If I could give one lesson to any younger people growing up it would be to make time for elderly relatives and cherish the time you spend together. I find it so infuriating the way many people do not have enough time for older people (including my own relatives). I cannot imagine being old and having no one remotely interested in talking and spending time with me, and really hope my future grandchildren have a relationship with me as I have with my grandparents. With that being said, here is an article the paper did on my grandma and some of the amazing things she did throughout her life.


9 comments

  1. Aw I am sorry for your loss! This post resonates a lot with me as I actually moved back to the UK to be closer to my grandparents. After a long time in NZ/Aus being far away from them I definitely thought it was time to get back and see them more! But now my parents are half a world away, so it such a hard thing to balance - I feel like I am missing out on something no matter where in the world I live! x

    Jasmin Charlotte | UK Lifestyle Blog

    ReplyDelete
  2. so sorry to her about your grandma! must be so hard not being able to be in the uk right now, i've had not that close family members die and my decision not to fly back home even though i don't live on the other side of the world always makes me feel a bit selfish and awful. even though it's not! but it sounds like she was an amazing lady and that you got to spend a lot of good times with her:-) and i do agree and think that young people (or older as well) should appreciate the time they can spend with grandparents and other relatives more. because, even though it maybe doesn't feel like you'd want to see them every week at the time, those will be the days that you look back at fondly! :-) xx

    ReplyDelete
  3. My condolences. This post is a lovely tribute to her.

    ReplyDelete
  4. Kyriam |effervescent life by K20 February 2015 at 08:34

    My condoleances. Your post resonated a lot with me, because my granddad got sick a few weeks before i moved to paris. the whole time i was at the hospital, i had conflicted feelings about how i wanted him to keep going for as long as he could, and how i wouldn't be able to say goodbye if it happened while i was away. Finally, he passed away a week before my departure and the funeral was the day before i left. i'm grateful i got to say goodbye, but it's still hard to be away from my parents after a tough time like this. x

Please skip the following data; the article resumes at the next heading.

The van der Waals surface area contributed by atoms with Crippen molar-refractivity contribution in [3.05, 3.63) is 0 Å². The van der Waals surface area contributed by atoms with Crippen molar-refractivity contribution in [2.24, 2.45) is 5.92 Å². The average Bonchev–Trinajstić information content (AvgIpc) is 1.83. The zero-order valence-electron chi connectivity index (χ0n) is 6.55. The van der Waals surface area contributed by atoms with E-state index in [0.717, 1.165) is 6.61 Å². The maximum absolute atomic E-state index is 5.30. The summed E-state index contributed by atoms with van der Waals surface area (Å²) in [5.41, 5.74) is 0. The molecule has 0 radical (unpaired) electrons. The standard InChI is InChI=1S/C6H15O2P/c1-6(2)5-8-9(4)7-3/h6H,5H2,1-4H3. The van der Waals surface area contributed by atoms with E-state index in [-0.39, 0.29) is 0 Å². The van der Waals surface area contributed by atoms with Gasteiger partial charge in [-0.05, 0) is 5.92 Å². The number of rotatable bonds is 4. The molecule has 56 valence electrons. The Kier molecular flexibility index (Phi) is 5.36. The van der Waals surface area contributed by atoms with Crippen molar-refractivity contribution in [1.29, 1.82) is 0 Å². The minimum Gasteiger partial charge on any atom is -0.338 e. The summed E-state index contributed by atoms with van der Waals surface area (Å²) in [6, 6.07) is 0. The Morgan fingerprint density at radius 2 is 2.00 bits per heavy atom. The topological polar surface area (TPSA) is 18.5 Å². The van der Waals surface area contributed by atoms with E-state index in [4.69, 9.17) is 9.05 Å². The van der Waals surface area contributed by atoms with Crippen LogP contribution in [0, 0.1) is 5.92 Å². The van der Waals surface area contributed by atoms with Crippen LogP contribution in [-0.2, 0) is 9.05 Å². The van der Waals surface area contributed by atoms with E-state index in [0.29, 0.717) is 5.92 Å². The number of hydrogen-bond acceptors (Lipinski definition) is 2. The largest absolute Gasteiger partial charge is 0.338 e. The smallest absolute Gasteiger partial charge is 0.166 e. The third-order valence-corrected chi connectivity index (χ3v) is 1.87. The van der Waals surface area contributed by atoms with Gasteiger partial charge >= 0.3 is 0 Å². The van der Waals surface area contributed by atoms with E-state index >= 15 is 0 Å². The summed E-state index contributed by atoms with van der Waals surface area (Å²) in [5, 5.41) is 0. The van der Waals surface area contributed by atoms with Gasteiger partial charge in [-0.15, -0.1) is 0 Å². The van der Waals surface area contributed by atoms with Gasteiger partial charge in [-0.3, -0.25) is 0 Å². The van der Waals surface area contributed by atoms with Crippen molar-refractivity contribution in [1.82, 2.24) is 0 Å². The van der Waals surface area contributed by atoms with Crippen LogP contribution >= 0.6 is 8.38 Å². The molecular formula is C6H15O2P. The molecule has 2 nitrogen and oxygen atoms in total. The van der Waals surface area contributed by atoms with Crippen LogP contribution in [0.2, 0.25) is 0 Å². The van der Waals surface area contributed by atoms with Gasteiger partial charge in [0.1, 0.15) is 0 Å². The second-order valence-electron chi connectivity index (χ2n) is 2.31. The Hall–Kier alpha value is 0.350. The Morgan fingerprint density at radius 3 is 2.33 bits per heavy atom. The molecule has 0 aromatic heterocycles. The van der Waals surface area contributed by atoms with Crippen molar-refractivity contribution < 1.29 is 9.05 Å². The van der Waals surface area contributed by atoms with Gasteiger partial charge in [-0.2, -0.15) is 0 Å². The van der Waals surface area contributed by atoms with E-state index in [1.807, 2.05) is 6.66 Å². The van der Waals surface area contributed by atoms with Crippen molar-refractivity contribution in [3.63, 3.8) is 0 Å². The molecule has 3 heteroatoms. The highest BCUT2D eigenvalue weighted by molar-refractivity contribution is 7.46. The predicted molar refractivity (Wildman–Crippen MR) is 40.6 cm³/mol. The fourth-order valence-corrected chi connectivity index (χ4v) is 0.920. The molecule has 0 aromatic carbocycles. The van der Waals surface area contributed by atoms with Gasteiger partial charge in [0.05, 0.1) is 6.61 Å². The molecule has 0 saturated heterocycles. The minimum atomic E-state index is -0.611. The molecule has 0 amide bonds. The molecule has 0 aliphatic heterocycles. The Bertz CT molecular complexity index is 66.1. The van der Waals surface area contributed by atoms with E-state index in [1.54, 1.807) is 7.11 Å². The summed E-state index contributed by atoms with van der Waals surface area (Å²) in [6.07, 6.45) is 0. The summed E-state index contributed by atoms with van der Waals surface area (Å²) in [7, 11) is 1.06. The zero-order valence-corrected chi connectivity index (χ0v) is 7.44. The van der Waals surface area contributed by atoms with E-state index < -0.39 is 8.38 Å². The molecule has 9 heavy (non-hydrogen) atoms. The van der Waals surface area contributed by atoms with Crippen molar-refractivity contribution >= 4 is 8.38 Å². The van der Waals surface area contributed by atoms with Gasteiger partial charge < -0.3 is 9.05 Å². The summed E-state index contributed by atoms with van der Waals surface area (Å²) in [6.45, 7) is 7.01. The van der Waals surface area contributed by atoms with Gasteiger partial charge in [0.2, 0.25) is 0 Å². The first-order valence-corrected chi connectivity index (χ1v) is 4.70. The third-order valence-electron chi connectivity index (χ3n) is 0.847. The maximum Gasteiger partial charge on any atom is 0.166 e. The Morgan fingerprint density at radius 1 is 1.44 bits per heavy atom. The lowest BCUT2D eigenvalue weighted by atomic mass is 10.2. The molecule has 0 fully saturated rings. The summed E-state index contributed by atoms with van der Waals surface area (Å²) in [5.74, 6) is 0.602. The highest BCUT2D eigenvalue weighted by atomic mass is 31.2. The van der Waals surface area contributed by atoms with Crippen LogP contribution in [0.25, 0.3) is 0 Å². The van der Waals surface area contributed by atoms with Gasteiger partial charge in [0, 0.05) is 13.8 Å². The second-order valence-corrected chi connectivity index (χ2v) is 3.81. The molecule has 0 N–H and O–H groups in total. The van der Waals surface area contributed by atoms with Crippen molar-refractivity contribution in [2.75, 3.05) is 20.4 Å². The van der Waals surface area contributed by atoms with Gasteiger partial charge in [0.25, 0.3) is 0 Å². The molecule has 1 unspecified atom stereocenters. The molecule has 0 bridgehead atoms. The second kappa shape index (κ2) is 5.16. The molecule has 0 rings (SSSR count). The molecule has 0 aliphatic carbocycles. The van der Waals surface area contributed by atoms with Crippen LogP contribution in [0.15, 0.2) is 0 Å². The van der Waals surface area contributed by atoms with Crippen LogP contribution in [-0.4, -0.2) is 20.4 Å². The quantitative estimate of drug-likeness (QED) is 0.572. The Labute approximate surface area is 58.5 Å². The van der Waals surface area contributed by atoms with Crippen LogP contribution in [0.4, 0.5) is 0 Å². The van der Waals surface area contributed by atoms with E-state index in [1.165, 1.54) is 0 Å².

ReplyDelete
  5. Thanks so much Kyriam- sorry about your granddad. That's great that you got to say goodbye, but you're definitely right, it's so difficult being away from loved ones at a time of loss. It's quite isolating being away from everyone (friends and family) who are there to support you through these tough times but I've found time to be a great healer. I'm incredibly lucky in that I have my boyfriend who is really supportive here in Australia with me, which has been such a blessing.

    ReplyDelete
  6. Thanks so much Laura for your lovely comment. You're right it definitely makes you feel selfish for not travelling home, but I've tried to tell myself that my grandma wouldn't have wanted me to spend a lot of my savings and rush back to see her in that way. Like you say, I had so many good times with her that in a way it is nice to hold onto those happy memories. Exactly- whilst spending a lot of time with my grandparents and family members can sometimes be a little difficult, they are the times you cherish the most when you're no longer able to do that.

    ReplyDelete
  7. Thank you lovely. That must be so tough having such close family members all over the world. I think it's so lovely that you've got to spend some time closer to your grandparents though, and i'm sure your parents really admire it too! Maybe one day they'll get to steal you back to the land down under!

    ReplyDelete
  8. Sorry to hear about your Grandma. It's hard to lose a loved one, but you have to cherish the memories. :) Sending hugs!

    ReplyDelete